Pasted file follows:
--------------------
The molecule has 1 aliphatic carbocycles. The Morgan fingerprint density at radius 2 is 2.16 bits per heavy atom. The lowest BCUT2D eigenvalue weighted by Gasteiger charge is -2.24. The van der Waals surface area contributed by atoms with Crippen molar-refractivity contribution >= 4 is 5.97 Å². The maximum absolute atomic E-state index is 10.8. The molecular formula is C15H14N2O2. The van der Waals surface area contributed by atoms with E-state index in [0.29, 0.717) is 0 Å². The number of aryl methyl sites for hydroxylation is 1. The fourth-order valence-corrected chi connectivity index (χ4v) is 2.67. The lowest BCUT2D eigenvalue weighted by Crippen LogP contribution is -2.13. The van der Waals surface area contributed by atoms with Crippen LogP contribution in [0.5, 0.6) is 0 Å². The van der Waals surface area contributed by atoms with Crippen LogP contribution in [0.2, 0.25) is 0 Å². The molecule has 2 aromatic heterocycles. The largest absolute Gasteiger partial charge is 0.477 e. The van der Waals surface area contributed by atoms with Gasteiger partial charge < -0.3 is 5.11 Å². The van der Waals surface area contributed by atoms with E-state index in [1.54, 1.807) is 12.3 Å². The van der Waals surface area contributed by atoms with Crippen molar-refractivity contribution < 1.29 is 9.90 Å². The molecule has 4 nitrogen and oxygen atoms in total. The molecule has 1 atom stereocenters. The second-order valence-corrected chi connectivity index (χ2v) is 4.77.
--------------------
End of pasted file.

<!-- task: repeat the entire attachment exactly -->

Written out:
The molecule has 1 aliphatic carbocycles. The Morgan fingerprint density at radius 2 is 2.16 bits per heavy atom. The lowest BCUT2D eigenvalue weighted by Gasteiger charge is -2.24. The van der Waals surface area contributed by atoms with Crippen molar-refractivity contribution >= 4 is 5.97 Å². The maximum absolute atomic E-state index is 10.8. The molecular formula is C15H14N2O2. The van der Waals surface area contributed by atoms with E-state index in [0.29, 0.717) is 0 Å². The number of aryl methyl sites for hydroxylation is 1. The fourth-order valence-corrected chi connectivity index (χ4v) is 2.67. The lowest BCUT2D eigenvalue weighted by Crippen LogP contribution is -2.13. The van der Waals surface area contributed by atoms with Crippen LogP contribution in [0.5, 0.6) is 0 Å². The van der Waals surface area contributed by atoms with Crippen LogP contribution in [0.2, 0.25) is 0 Å². The molecule has 2 aromatic heterocycles. The largest absolute Gasteiger partial charge is 0.477 e. The van der Waals surface area contributed by atoms with Gasteiger partial charge < -0.3 is 5.11 Å². The van der Waals surface area contributed by atoms with E-state index in [1.54, 1.807) is 12.3 Å². The van der Waals surface area contributed by atoms with Crippen molar-refractivity contribution < 1.29 is 9.90 Å². The molecule has 4 nitrogen and oxygen atoms in total. The molecule has 1 atom stereocenters. The second-order valence-corrected chi connectivity index (χ2v) is 4.77.